Select Page

A Hidden History Revealed

Family Constellation & Psychic Reading

Medicine Stories

Session summaries shared with permission (all names have been changed) illustrating ancestral origins of problems and how a family constellation can bring resolution.

Presenting Issue: Distressing Mystery in a Family Archive

Myself and Jane use constellations to explore items from a family archive. She has a diary belonging to her deceased mother, it contains many pages describing a lamp post nearby her house. The maintenance cover is broken exposing the inner wiring; Jane’s mother worries repeatedly that a dog might wee on the lamp post and be electrocuted. She details fruitless letters to the council and others in authority seeking its repair.

For Jane, reading the diary presents a perplexing and distressing window, into the mental health problems suffered by her mother.

I use a psychic scanning of the diary as a way to gain insight into the content. The first thing I see is an elderly lady – not Janes mother whom I would recognise. She says clearly “that is mine, I will take it back please” and I am initially confused about why someone else seems to think the diary is hers.

However I also know from family constellations theory – thoughts which seem crazy are often simply out of context.  In the family tree, we might find a person with whom the apparently “crazy” thoughts make total sense – when dropped back into context. I wonder who the elderly lady is is, and whether the obsessive thoughts of Jane’s mother will make sense if we find that out?

Family Constellation: a Mystery Untangled

Next in the constellation phase, we see a triangular relationship between the Jane’s mother and grandmother, along with the grandmothers brother. This great uncle of Jane’s had severe mental health problems and was committed to a psychiatric institution in the 1950’s. I intuitively realise the great uncle received ECT – electric shock therapy – in this place he never left once he had gone in. I also see his sister knows and is very distressed about this, but conceals the knowledge from her daughter.

Some further research post session reveals even more disturbing historical detail. In the early 1950’s electric shock therapy was prevalent in UK psychiatric units. It had grown massively in fact (twenty fold) during this time, and it was administered unmodified. This meant without muscle relaxant or anaesthesia: the treatment would lead to painful convulsions strong enough to fracture bones.

It was openly used to control patients as much as intended for their benefit. In some institutions its use was inhumanely profligate. Take St James Hospital, Portsmouth, for instance, where William Liddell Milligan gave patients ECT up to four times daily. His stated aim was:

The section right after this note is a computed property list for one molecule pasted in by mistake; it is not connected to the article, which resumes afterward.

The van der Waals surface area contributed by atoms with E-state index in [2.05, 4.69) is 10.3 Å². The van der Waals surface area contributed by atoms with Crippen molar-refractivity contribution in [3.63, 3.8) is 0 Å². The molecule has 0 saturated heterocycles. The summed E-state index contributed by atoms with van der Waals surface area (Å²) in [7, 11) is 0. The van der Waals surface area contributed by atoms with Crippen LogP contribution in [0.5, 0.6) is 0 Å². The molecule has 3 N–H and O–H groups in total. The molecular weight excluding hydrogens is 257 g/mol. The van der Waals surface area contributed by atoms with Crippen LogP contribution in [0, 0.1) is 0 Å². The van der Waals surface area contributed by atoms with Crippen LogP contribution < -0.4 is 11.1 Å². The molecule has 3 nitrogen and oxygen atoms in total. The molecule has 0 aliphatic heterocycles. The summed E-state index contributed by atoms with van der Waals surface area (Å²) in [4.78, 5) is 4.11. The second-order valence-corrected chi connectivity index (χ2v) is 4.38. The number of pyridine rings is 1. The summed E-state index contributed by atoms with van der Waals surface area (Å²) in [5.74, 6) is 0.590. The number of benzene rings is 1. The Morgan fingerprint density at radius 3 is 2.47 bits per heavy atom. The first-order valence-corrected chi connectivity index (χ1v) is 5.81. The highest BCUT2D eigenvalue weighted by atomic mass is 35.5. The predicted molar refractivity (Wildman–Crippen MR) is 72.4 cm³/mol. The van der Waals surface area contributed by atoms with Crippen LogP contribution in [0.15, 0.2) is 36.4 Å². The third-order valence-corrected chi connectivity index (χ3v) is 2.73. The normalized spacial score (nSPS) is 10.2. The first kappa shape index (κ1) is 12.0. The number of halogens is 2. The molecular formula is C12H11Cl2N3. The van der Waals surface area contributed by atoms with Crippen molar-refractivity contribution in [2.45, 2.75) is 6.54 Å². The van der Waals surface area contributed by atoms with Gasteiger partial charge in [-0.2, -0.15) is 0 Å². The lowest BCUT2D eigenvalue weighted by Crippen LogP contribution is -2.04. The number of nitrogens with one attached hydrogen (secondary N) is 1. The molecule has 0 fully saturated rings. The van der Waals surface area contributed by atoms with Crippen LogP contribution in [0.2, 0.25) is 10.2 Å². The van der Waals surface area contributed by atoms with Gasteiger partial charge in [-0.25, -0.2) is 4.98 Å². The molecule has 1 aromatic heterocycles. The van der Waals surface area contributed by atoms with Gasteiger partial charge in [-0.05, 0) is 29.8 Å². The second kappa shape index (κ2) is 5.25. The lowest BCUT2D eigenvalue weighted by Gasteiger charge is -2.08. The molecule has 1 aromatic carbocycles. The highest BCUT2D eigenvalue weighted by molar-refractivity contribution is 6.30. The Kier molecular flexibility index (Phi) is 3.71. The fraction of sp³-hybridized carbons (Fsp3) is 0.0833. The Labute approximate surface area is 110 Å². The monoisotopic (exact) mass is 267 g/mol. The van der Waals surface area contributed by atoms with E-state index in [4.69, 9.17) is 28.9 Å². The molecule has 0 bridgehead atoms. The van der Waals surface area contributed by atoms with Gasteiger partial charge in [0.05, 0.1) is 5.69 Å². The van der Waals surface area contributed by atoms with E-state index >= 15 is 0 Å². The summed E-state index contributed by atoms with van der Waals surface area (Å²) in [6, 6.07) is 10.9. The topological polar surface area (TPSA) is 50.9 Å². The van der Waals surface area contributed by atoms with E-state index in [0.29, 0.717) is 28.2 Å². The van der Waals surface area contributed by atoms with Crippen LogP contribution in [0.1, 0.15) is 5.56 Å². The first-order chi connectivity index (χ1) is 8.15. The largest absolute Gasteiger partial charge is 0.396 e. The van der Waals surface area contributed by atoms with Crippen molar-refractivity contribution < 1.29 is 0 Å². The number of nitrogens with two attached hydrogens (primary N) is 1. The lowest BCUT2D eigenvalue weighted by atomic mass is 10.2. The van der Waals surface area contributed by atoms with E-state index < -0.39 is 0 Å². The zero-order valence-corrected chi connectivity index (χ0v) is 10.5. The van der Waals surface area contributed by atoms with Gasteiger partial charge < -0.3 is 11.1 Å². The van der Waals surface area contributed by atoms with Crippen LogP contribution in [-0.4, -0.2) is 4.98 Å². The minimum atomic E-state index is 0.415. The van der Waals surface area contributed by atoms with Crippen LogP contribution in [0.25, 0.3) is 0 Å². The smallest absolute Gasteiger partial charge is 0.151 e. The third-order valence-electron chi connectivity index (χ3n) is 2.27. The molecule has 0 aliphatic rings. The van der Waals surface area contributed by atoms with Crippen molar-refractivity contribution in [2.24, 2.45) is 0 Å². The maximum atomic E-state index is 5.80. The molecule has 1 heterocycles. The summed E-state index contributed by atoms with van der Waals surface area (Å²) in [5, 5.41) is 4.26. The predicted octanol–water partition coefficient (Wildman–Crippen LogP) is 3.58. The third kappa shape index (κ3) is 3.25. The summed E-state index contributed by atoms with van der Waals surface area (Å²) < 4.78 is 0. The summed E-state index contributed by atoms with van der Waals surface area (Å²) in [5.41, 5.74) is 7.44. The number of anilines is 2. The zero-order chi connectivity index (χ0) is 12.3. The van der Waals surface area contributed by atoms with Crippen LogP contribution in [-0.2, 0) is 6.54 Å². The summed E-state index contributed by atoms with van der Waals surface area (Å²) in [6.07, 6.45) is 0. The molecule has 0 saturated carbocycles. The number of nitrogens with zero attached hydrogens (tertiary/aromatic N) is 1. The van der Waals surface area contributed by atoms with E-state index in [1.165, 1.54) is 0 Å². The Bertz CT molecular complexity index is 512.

to reduce the patient to the infantile level, in which he is completely helpless and doubly incontinent
History of ECT in the UK – Wikipedia

One of the main proponents and developers of ECT – Ugo Cerletti – predominantly conducted his research into ECT for epilepsy by inducing seizures in dogs. I find a curious correlation between this fact and the predominant fear of Jane’s grandmother – that of a dog being electrocuted.

Family Constellation: Understanding Brings Relief

It becomes easy to see the context in which the “crazy” thoughts of Jane’s mother could make sense. It is conceivable Jane’s grandmother visited the great uncle in hospital and was aware of his treatment. The historical detail gives some perspective on how distressing this treatment might have been. Systemic theory says things hidden – particularly the traumas of previous generations – will surface to be dealt with in future generations. The stigma attached to mental health problems means they were routinely hidden.

The distressed diary entries and the repeated letters to the council suggest Jane’s mother unconsciousy carried and expressed the memory of her great uncle and his fate. Her words could be read as saying something like the following:

I am terrified this poor creature will be hurt by an electric shock, the people in authority won’t do anything to stop it, I must appeal endlessly to them for this to end

Myself and Jane conclude the woman trying to take the diary back was her own grandmother. In systemic terms she was taking back what was hers – the pain of the knoweldge of her brothers distress – that her daughter had carried and expressed through the lens of her own mental health problems. We create sentences to return the whole story back to its right place in the family line, and bring to rest the conundrum of the dog and the landpost.

Jane later expresses a great deal of relief to have some way of understanding the contents of her mothers diary. She feels moved by the greater knoweldge of her great Uncles stay in hospital. But more so there is a msyterious settling – as often happens through Family Constellations Therapy – and she is able to put the diary away, finally at peace with its contents.